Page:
We asked MTurk workers to guess the gender associated with a given editor based on the editor's name, and other information found on the internet, including text and images related to the editor. Workers were asked to indicate their degree of certainty in the gender they guess.
In keeping with best practices and modern understanding, we allowed for the workers to assign an "alternate identification" if they felt the male/female binary choice did not apply. Most importantly, we recognize that an individual's gender may not fit neatly into traditionally used categories, and that gender is most appropriately expressed and explained by that individual. Still, we must have gender data in order to begin quantifying the representation of women, and so we proceeded, cognizant of the limitations of our study.
We began our project with all 605 mathematical sciences journals that are indexed by Thomson-Reuters Journal Citation Reports (JCR). We could only obtain the abbreviated journal titles from JCR, so we gave these abbreviations to MTurk workers and asked them to provide us with the full journal titles and a editorial board listing URL. Each journal was looked up by three workers.
For 406 journals, all workers reported the same full journal title. For the remaining 199 journals, we determined the full title ourselves. For 183 journals, all workers reported the same URL. For the remaining 422 URLs, we looked it up manually. Two of the 605 journals appeared to be defunct so we removed them from our study.
Now with a list of 603 journal titles and editorial board URLs, we asked MTurk workers to go to each editorial board listing and provide the following information for each board member:
- first, middle, and last name
- title on editorial board
- institutional affiliation
- postal code
Workers could leave blank information that was not available. Each editorial board was initially recorded by three workers. For 229 journals, at least workers reported the same number of editorial board members to within 10%, and we took these as valid, saving the intersection of board members. For the other 374 journals, we asked an additional MTurk worker to take a stab at recording the editorial board, and used the same 10% criterion for acceptance. In the end, we had good agreement for 435 journals, comprising a database of 13067 editorships.
Finally, we had to infer the gender of each editorial board member. First, we used the genderize.io database, which at the time we used it, contained 216,286 unique first names spanning 79 countries and 89 languages. Each first name carries with it the number of times it was known to be associated with a man and known to be associated with a woman in the underlying data set. For instance, querying the name “Alex,” returned a count of 5,856 instances, of which 87% were associated with men. We used the database to look up each first name in our list of editorships and we accepted the gender prediction if the most likely gender had a score of at least 85%. In the end, we used genderize.io predictions for about half of our editorships.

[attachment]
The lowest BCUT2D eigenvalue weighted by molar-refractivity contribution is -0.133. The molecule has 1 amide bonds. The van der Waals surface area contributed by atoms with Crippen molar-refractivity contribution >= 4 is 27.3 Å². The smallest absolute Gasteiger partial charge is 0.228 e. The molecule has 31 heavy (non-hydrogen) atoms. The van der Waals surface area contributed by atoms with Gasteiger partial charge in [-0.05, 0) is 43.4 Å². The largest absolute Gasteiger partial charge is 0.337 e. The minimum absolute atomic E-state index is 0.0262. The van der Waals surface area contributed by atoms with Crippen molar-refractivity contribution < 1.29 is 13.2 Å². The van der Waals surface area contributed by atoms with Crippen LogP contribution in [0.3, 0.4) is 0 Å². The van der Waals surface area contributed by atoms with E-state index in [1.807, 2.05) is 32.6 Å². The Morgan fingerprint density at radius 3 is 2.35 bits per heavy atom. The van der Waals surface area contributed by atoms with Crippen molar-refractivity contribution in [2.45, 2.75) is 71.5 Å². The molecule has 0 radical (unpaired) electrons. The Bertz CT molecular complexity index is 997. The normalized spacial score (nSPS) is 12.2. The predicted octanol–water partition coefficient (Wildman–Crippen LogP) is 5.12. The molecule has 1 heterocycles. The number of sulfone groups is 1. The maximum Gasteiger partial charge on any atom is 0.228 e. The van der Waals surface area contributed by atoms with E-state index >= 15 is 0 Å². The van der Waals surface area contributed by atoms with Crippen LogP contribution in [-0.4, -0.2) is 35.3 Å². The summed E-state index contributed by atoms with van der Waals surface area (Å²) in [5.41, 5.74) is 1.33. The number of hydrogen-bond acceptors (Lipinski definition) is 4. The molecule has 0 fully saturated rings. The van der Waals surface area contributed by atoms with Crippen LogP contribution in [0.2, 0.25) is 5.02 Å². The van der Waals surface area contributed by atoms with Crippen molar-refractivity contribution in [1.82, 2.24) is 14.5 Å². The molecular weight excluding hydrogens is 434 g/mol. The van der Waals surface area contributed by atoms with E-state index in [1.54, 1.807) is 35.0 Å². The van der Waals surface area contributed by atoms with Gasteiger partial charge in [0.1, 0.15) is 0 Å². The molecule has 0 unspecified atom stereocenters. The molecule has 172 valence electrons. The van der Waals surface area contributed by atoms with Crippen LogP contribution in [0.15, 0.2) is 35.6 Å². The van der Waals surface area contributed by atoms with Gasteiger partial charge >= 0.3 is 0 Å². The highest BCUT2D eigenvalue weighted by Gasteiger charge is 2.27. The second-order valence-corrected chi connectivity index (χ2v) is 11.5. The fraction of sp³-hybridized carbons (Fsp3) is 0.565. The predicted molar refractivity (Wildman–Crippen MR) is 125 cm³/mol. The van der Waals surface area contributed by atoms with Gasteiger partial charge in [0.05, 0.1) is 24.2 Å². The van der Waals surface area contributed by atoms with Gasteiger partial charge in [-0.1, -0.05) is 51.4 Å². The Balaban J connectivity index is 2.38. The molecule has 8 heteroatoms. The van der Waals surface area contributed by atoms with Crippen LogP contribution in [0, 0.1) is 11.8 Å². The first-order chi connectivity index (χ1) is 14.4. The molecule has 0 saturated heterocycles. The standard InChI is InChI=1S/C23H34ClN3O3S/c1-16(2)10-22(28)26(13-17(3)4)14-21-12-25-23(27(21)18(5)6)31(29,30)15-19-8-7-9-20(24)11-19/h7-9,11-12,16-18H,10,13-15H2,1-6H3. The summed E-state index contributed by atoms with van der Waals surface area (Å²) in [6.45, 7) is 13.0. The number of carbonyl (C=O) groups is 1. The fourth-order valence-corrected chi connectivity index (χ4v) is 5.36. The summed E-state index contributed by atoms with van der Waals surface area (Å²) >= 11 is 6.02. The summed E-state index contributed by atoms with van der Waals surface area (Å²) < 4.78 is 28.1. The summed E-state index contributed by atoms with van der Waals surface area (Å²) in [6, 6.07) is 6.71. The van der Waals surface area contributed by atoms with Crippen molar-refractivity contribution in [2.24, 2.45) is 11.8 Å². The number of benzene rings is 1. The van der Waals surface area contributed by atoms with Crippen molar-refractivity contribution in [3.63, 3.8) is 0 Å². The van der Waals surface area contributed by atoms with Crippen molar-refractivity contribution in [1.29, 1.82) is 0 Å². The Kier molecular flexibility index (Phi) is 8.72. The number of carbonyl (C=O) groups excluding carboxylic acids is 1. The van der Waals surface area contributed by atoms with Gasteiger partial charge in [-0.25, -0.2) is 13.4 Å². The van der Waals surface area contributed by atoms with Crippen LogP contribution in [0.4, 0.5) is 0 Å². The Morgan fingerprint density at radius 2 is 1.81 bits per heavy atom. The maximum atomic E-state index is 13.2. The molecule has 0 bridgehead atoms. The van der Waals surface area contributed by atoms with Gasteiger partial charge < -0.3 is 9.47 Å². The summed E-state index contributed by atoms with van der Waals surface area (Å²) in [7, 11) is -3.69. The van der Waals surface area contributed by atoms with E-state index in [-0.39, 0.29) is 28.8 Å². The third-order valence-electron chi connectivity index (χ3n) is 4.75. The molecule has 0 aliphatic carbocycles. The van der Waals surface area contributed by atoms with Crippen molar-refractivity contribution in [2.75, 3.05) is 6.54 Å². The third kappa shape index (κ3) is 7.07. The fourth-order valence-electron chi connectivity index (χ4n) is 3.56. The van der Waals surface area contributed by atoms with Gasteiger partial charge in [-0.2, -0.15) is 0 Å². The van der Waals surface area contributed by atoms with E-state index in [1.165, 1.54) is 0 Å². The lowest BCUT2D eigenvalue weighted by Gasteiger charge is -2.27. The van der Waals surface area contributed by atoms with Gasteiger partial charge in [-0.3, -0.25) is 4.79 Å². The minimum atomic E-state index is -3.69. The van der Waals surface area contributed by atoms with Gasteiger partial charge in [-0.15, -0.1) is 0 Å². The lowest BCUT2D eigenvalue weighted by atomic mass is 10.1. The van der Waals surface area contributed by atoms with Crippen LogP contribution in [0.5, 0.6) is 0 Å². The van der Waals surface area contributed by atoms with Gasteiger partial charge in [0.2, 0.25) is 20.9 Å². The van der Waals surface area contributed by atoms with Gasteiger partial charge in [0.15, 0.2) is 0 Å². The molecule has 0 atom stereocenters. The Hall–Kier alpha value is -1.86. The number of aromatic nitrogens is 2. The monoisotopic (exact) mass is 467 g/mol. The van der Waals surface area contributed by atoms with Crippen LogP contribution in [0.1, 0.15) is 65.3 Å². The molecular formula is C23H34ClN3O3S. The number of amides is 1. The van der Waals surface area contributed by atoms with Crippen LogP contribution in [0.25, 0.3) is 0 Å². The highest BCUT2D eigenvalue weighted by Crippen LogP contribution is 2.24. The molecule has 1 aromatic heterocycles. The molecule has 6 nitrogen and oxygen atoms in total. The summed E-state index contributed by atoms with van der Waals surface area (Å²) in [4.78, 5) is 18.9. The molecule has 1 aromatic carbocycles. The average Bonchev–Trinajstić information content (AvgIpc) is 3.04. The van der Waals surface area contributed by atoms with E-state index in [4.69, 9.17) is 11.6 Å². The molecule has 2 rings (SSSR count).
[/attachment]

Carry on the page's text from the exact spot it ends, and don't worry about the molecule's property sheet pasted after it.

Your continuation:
For the other half, we inferred the gender using Amazon MTurk, as described previously. For each editorship, we used the gender inference and confidence rating of five workers to create an aggregate gender score ranging from -1 (assuredly a man) to +1 (assuredly a woman), with a score of 0 being the dividing point for our gender inference.
In addition to performing gender inference, we augmented and cleaned our data a bit. At the journal level, we downloaded 5-year impact factors from JCR, classified each journal as “pure,” “applied,” or “both,” and determined the publishing house from which each journal originated. At the individual editorship level, we geocoded any geographic information associated with an editor (e.g, their university or their city), and we collapsed the plethora of editorial board titles (editor, editor-in-chief, associate editor, member, etc.) into three categories: “editor,” “managing,” and “other.” You can see all of these details in the downloadable data set.
Challenges and Surprises
One of the greatest challenges in analyzing our data was dealing with potential inaccuracies or biases in our gender inference procedure. To account for this, we divided the data into different strata: names determined as male by genderize.io, names determined by female as genderize.io, and then names with MTurk gender inference scores divided into 11 bins ranging from -1 to +1. From each stratum, we sampled 30 names randomly and ourselves inferred the gender using information on the Internet. We calibrated our data based on the findings. For instance, in our data set, 783 names were determined to be female by genderize.io. We sampled 30 of these and found that 25 were women but 5 were actually men. Therefore, for the remaining 753 names in the stratum, we counted each one as 5/6 woman and 1/6 man. Though this might seem strange, it results in more accurate data; we believe our data overall has approximately 97.5% accuracy.